You’ve probably seen the data in various places (including The Post): There’s been a surge in early voting in a slew of states. In 35 states, as of Tuesday morning, more votes have been cast early than were cast early in 2014. In Texas, more votes have been cast early than were cast in 2014 overall. It’s a downright phenomenon!

But ... what does it mean? Does it mean a massive wave of enthusiasm? Or is it a continuation of a trend? Early voting has been trending upward in recent elections in the United States, as has the population. So shouldn’t we expect increases in early voting?

Two weeks ago, we looked at numbers from the Democratic data firm TargetSmart that offered some insight into this question. The firm breaks voters into four groups, depending on how often they usually vote. There is the fifth of the registered voter base that votes most frequently, dubbed “super voters.” The group that’s about in the midrange of voting propensity are “frequent voters.” People who have voted at least once but aren’t in the other categories are dubbed “infrequent,” and people who have never voted at all make up a category of their own.

If the early-voting surge were something that reflected unusual interest in the campaign, we might expect that the percentage of votes cast early by infrequent or new voters had increased. Early voting is, after all, just voting, and if the surge in early voting is just people who vote all the time simply voting at a different point in the cycle, that doesn’t tell us much about enthusiasm. If this election is spurring new interest, though, we would expect infrequent and new voters to make up more of that early-voting electorate.

Nationally, we see that happening. Compared with 2014, new and infrequent voters make up slightly more of the early voting electorate, while “super voters” make up slightly less.

More than three-quarters of the early vote, though, is still people who generally vote.

In some states, but not all, we see similarly modest increases in the density of infrequent voters. In the states in light gray below, new or infrequent voters made up about the same amount of the early-voting electorate as in 2014 or slightly less of it. States in dark gray saw increases in the density of infrequent voters relative to 2014. States indicated in red had growth of 50 percent or more in the density of infrequent voters.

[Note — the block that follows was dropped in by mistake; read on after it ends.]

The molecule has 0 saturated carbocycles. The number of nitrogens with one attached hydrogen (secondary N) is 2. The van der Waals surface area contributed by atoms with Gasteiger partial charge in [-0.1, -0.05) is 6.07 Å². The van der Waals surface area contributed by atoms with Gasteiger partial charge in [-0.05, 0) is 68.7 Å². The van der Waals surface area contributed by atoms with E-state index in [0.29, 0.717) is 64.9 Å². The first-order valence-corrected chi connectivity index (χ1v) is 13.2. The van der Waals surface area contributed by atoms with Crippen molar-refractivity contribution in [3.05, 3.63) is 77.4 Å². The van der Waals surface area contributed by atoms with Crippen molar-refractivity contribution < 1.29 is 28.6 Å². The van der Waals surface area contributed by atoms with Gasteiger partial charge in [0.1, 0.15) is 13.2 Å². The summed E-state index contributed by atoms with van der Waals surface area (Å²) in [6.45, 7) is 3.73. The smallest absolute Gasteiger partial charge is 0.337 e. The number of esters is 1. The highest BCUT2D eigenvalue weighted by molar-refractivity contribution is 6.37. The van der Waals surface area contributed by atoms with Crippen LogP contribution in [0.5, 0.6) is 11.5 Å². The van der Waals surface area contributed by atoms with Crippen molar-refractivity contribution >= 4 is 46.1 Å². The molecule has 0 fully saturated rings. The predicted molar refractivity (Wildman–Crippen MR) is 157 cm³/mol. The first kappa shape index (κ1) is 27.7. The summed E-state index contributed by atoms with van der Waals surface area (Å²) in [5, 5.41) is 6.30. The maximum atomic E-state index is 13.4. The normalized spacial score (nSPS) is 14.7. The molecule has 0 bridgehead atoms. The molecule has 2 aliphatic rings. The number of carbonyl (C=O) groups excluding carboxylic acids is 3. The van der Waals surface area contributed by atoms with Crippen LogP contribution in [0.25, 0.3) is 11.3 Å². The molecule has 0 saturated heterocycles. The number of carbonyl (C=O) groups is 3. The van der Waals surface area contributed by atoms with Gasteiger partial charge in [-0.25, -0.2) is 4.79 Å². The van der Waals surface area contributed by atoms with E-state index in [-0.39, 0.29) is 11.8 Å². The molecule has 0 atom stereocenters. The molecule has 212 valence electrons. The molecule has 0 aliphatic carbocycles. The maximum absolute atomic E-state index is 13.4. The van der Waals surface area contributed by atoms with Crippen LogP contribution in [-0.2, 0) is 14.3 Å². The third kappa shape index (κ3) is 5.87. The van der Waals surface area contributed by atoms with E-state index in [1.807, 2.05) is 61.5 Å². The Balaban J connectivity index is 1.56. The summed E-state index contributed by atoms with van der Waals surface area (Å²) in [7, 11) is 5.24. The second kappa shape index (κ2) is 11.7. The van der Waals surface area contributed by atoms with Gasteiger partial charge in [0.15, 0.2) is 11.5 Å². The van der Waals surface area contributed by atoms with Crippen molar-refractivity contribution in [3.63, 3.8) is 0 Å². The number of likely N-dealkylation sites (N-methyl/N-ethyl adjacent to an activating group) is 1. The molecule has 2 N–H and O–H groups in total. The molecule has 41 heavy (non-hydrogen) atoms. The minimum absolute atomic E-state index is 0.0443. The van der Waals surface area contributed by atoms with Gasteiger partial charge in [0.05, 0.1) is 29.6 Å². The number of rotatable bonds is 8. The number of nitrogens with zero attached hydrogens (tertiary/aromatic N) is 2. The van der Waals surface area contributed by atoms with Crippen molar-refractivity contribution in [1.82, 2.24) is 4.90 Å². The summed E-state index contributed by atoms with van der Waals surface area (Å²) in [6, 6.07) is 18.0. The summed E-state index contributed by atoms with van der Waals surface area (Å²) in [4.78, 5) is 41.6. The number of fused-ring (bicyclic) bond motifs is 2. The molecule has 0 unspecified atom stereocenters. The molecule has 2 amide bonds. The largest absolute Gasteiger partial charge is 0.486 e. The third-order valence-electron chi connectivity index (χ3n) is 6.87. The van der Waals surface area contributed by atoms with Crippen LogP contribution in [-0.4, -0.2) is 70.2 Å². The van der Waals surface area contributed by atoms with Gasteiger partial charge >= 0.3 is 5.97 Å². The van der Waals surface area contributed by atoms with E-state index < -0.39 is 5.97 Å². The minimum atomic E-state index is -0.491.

It’s a mix! Included in the states with the biggest surges are some with the most closely watched races, notably Georgia and the aforementioned Texas. But there are also some states with surges in the density of infrequent voters that don’t have such significant races on the ballot, such as New York.

One important indicator: In no state did the density of infrequent voters this year top the density of infrequent voters seen in 2016 early voting.

If we compare the change in the density of infrequent voters since 2014 with the races that are on the ballot — using 270ToWin’s compilation of contested Senate and gubernatorial races and Cook Political Report’s House race ratings — we see that the biggest surges in infrequent early-voter density only occasionally overlap with important races. (The color coding is the same as above.)

In some places with big races, such as Florida, the increases have been much more subtle.

We must, of course, note that state at the bottom: Tennessee. Tennessee’s share of new and infrequent voters doubled in early voting compared with four years ago, an increase that you would not be criticized for noting overlaps with pop star Taylor Swift’s encouragement to her mostly young fans to register and vote. Granted, Tennessee also had one of the lowest densities of infrequent and new voters in 2014, so it’s easy to outpace that number.

So what’s the answer to the question of how big an electoral surge we should expect in 2018? Well, unfortunately we don’t yet have one. Once all the votes have been cast and counted, we’ll know how unusual the electorate was overall — and what these particular tea leaves had been trying to tell us.